Friday, August 03, 2012

Left Side of the Aisle #67 - Part 3

Clarabell award: Federal judge ignores Supreme Court to impose abortion restrictions

The Clarabell Award is given on a regular basis for acts of meritorious stupidity. This time the dishonoree is US District Court judge for the District of Arizona, one Judge James A. Teilborg.

Back in April, Arizona Governor Jan Brewery signed a bill that would ban abortions after 20 weeks except in narrow cases where the life of the mother is seriously at risk. It was to go into effect on this past Thursday, August 2. The ACLU went to court on behalf of three Arizona physicians who sought a temporary injunction against the law going into effect pending the outcome of their legal challenge to it.

Their argument was simple: The controlling legal authority is the 1992 Supreme Court decision, Planned Parenthood v. Casey. The Court ruled in that case that states can't ban abortions prior to viability, that is, prior to the time when the fetus could survive outsite the womb. That now is regarded as around 22 to 24 weeks. Which would appear to make for a slam-dunk case.

Unfortunately, it was heard before Judge Teilborg, who in effect told those doctors and the ACLU that resistance is futile. In fact, in the course of the hearing, he actually lectured the lead counsel for the plaintiffs - that is, the ACLU lawyer - on her supposed lack of compassion for “the unborn child” and suggested that supposed lack “underscores the legitimacy” of the state’s action.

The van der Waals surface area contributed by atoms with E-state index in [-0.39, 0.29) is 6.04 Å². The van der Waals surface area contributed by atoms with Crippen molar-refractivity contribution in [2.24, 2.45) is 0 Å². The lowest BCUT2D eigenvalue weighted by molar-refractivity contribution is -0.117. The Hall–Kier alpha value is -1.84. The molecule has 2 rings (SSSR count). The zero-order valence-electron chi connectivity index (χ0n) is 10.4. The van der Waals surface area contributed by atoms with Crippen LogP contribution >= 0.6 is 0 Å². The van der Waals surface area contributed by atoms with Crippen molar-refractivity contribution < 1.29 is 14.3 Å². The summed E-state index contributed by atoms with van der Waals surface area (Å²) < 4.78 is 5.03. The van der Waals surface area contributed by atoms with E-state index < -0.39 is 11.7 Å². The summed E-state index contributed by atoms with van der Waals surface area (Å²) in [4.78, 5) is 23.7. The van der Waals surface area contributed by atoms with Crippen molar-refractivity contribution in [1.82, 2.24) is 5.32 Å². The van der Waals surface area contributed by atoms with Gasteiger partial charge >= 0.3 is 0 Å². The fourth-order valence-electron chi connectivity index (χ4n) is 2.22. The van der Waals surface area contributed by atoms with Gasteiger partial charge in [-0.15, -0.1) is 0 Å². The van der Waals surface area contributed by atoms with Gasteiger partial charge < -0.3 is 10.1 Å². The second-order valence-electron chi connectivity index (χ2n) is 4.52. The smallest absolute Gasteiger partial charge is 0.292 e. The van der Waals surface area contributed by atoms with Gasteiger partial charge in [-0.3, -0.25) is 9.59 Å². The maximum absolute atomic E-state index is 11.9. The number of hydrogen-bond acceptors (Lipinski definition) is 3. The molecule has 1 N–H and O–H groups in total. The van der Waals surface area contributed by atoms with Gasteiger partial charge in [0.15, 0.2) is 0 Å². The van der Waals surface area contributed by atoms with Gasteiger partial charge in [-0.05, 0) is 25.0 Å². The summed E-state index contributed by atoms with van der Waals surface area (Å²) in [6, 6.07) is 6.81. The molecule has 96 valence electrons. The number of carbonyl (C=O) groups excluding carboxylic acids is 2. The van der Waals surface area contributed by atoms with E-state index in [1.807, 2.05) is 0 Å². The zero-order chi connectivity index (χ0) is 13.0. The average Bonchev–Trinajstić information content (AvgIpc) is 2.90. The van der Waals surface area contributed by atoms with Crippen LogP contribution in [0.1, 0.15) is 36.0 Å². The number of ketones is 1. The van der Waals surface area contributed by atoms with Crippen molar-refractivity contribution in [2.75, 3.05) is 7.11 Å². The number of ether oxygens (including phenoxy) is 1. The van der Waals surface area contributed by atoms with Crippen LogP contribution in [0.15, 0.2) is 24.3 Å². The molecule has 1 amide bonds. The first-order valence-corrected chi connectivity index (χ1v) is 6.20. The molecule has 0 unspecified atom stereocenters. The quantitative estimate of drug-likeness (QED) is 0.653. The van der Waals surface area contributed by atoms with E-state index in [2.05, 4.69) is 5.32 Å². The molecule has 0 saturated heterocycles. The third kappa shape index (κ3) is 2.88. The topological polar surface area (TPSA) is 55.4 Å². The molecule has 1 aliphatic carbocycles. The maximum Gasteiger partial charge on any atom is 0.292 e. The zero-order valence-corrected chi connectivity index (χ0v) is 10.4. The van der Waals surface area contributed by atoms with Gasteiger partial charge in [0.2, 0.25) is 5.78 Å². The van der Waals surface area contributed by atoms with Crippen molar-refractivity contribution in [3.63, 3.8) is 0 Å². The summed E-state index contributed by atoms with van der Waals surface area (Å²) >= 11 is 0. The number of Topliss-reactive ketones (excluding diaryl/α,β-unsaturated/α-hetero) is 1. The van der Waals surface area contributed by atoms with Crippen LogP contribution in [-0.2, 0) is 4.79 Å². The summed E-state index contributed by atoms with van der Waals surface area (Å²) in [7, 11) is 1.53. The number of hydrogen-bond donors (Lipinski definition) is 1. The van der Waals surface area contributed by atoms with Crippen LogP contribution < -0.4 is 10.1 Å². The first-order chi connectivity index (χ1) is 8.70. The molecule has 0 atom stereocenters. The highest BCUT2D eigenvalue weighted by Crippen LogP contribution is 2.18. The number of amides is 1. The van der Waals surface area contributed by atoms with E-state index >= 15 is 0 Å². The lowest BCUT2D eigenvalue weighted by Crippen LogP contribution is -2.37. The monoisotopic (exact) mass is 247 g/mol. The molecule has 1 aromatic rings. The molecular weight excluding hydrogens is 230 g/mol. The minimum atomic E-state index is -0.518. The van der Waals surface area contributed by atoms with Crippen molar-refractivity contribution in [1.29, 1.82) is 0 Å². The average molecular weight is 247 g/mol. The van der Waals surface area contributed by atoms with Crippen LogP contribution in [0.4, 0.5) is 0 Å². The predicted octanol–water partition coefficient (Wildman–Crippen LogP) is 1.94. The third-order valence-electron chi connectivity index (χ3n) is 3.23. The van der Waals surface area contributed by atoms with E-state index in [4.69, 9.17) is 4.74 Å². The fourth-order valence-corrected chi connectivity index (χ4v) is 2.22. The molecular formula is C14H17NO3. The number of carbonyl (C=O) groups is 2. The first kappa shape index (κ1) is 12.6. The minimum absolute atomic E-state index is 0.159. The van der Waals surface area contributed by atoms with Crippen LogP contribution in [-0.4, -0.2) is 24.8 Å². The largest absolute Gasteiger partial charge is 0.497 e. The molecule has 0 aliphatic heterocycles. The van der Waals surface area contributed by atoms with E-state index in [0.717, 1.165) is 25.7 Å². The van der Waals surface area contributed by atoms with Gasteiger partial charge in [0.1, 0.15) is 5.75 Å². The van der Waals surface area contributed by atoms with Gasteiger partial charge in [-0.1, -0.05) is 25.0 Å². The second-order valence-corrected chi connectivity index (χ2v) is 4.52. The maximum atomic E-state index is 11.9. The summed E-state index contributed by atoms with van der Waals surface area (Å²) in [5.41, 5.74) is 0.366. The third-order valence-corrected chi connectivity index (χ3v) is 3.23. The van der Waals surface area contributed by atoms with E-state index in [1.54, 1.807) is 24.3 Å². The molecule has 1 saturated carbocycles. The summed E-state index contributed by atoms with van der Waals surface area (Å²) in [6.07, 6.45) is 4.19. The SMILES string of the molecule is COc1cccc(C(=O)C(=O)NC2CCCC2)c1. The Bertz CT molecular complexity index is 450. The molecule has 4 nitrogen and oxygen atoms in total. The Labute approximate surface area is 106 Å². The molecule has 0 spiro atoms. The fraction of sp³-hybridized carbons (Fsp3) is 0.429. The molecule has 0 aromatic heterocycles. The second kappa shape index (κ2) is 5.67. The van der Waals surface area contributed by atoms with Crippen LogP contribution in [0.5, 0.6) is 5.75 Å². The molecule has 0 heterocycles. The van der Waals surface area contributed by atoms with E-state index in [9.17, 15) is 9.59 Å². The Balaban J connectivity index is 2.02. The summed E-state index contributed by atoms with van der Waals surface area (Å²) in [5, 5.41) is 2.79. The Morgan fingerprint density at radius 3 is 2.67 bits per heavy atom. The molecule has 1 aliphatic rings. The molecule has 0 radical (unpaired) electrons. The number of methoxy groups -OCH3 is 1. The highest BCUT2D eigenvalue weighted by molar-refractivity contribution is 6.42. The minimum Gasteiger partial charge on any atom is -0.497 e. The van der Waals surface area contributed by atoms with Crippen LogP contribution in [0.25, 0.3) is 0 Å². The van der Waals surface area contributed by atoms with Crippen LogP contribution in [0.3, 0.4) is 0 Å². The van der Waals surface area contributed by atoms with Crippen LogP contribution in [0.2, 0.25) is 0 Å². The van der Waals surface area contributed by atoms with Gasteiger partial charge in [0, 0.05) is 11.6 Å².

Given that patent bias in favor of fantasy - as I’ve said a number of times, there is no such thing as an “unborn child” unless you also start calling a caterpillar an unborn butterfly, a tadpole an unborn frog, and an acorn an unborn oak tree - given that bias, it should come as no surprise that Teilborg denied the temporary injunction, allowing the law to go into effect.

What could be a surprise but perhaps shouldn’t be given that transparent bias, he also declared that the hearing was not on the injuction but actually on the merits of the law and threw the suit out entirely.

His reasoning? Because of the provision regarding saving the life of the mother, the law doesn't actually ban abortions after 20 weeks, it merely "restricts" them. Quoting him: "[the law] is not a ban on previability abortions, but is rather a limit on some previability abortions between 20 weeks gestational age and viability."

You know, there is a law against shooting people in the street. But the truth is, if you shot someone who was in the process of, say, trying to kill you with a knife, I doubt you would be charged. So by Teilborg's logic, that law doesn't actually ban shooting people in the street, it merely restricts some cases of it. And there's a law that says you can't run a red light. But I expect that if you went thought a red light while rushing someone to the Emergency Room because you thought they were having a heart attack - as I did once with my father - you would be unlikely to be given a ticket. So according to Teilborg, that law doesn't ban going through red lights, it's just a limitation on some cases of it.

The ACLU is making an emergency appeal of the decision to the Ninth Circuit Court of Appeals, calling Teilborg's ruling "just wrong on its face."

Which is not surprising, since Judge James Teilborg's own face has a great big red nose. James Teilborg, clown.


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